And of course, the number of papers that I counted as delivered was always less than what the funeral home people counted.  They played games with the numbers and always seemed to have me delivering five more papers than my records showed.  They were not nice people.

Perhaps, now that I think about it, the smarter paper boys - the ones who stole papers from my stack, had subscribers on their routes they didn't tell the paper about - and pocked the full amount for the paper from them.  There were undoubtedly ways to play the system, but they never occurred to me.  I suppose if I had befriended some of those nice men in their bathrobes offering candy, I could have made some real money.  But I was a pretty naive kid - like most are.

So after a couple of years of the evening paper route, I jumped at the chance to switch to mornings.  One of the other boys told me about it, and it sounded like a sweet deal.  No collecting, no "buying papers" and re-selling them, just delivering the papers, and getting paid - on a salary, plus tips.  And the best part of all?  No Sunday delivery!  Which meant I could sleep in, at least one day a week.

I took the job immediately, abandoning my evening route (I was unable to find a chump like myself, who would "pay" to "buy" my paper route.  But by that time, the idea of delivering papers was considered pretty uncool to most kids, anyway).  The enjoyable aspect of this was that it put the funeral home people on the spot, and they had to deliver the papers themselves, until they could snooker some other kid into doing it.  So, while it cost me some money, it was worthwhile to stick it to the man, so to speak.  I could only hope that the old witch who ran the place keeled over dead of a heart attack doing it.

Their funeral business wasn't doing very well, as it turned out.  They also had the ambulance business in our small town, and people got tired of being taken to the hospital in a hearse.  I think also many folks thought this was a conflict of interest.  So the townspeople got together and formed a volunteer ambulance squad, effectively cutting the funeral home's income in half.  The folks running the home were none too popular, which I think killed off the rest of their business.  Today, the home is a private residence.  Needless to say, I have no desire for a funeral - just cremate me, or whatever is cheapest.  I don't want any of my money going to these sorts of creepy people!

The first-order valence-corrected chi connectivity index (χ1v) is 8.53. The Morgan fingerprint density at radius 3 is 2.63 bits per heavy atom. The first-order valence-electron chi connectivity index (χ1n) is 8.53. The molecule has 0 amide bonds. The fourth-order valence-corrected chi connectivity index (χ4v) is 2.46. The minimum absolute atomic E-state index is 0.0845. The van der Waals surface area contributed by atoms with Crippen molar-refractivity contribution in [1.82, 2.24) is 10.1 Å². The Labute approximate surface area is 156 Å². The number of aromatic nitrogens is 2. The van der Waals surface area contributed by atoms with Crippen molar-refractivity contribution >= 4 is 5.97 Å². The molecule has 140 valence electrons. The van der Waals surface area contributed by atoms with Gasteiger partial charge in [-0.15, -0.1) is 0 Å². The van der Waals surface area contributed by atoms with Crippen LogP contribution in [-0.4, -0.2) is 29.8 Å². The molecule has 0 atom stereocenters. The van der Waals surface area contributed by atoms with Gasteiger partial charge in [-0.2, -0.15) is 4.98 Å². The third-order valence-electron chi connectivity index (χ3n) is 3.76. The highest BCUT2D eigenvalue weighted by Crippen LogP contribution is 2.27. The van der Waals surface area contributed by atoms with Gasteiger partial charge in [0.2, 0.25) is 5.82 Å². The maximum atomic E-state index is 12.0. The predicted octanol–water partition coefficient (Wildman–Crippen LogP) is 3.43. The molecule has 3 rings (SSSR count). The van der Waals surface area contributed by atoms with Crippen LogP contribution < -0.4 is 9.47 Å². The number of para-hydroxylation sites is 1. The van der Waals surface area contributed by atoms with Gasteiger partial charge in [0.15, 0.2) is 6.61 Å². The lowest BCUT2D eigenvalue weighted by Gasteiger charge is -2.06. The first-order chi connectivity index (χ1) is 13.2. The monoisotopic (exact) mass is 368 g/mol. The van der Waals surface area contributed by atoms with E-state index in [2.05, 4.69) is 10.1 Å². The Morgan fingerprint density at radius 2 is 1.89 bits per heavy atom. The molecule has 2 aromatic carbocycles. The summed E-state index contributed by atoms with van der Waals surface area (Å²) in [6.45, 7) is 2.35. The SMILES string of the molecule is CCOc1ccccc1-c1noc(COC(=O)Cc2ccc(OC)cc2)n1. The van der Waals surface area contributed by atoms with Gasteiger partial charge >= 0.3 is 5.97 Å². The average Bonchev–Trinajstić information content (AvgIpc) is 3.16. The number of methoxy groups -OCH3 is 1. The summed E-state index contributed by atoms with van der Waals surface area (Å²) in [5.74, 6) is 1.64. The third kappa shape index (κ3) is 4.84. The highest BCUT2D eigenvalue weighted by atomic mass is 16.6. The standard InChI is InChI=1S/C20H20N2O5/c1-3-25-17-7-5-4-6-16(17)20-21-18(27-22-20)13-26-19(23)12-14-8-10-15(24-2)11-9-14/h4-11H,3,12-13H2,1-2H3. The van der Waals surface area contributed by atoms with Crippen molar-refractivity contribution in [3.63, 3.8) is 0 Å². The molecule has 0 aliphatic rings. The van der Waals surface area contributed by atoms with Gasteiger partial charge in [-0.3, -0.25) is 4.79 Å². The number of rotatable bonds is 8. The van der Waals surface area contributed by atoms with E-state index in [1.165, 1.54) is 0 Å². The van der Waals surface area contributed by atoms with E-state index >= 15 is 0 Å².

The man I went to work for, delivering the Syracuse Post-Standard, was a fellow from Camillius named Charlie Pilger.  Charlie was a sweetheart of a guy and very understanding and friendly.  I had to trust him to pass on the tips to me, but he was easy to trust.  Plus, getting that weekly pay without collecting made it all worthwhile.

Charlie started me out on a small route, about $15 a week.  I had to get up around 4 AM and dress warmly, and then pedal my bicycle into town.  Four in the morning is an interesting time, as everyone, even the drunks, are asleep.  And it is quiet as a mouse.  It was an introspective time for me, and I used the time to think, while I delivered the papers.

Charlie moved me around to different routes, over time, and at one time or another, I had delivered papers to nearly every house in town.  Some times I would take on other boy's routes while they were on vacation.  Who the other boys were, I do not know, as we did not all meet at one location every day.  In fact, I never met another Post Standard delivery boy the entire time I worked for him.  I think he had a "older" guy who delivered papers from his car, but I never saw him.

I enjoyed the morning route, but getting up in the AM was hard to do, particularly when I had an older brother who liked to have loud beer-soaked and pot-stewed parties every night in our shared two-bedroom apartment over the garage.  Trying to sleep with all that loud music was not easy.  I had previously caught him stealing my route money when I was doing the evening paper, which was one reason I never made much money at it.  Between that and the partying, I moved out, into the main house, which made things a bit easier.

However, Syracuse winters are nothing to be laughed at, and let me tell you, it gets cold at four in the morning!  During the months of January and February, I would put on two pairs of long johns, two pairs of blue jeans, two pairs of socks, and then wear a t-shirt, long sleeved shirt, a sweatshirt, parka, hat, scarf, and sometimes two pairs of gloves!  It was freaking cold!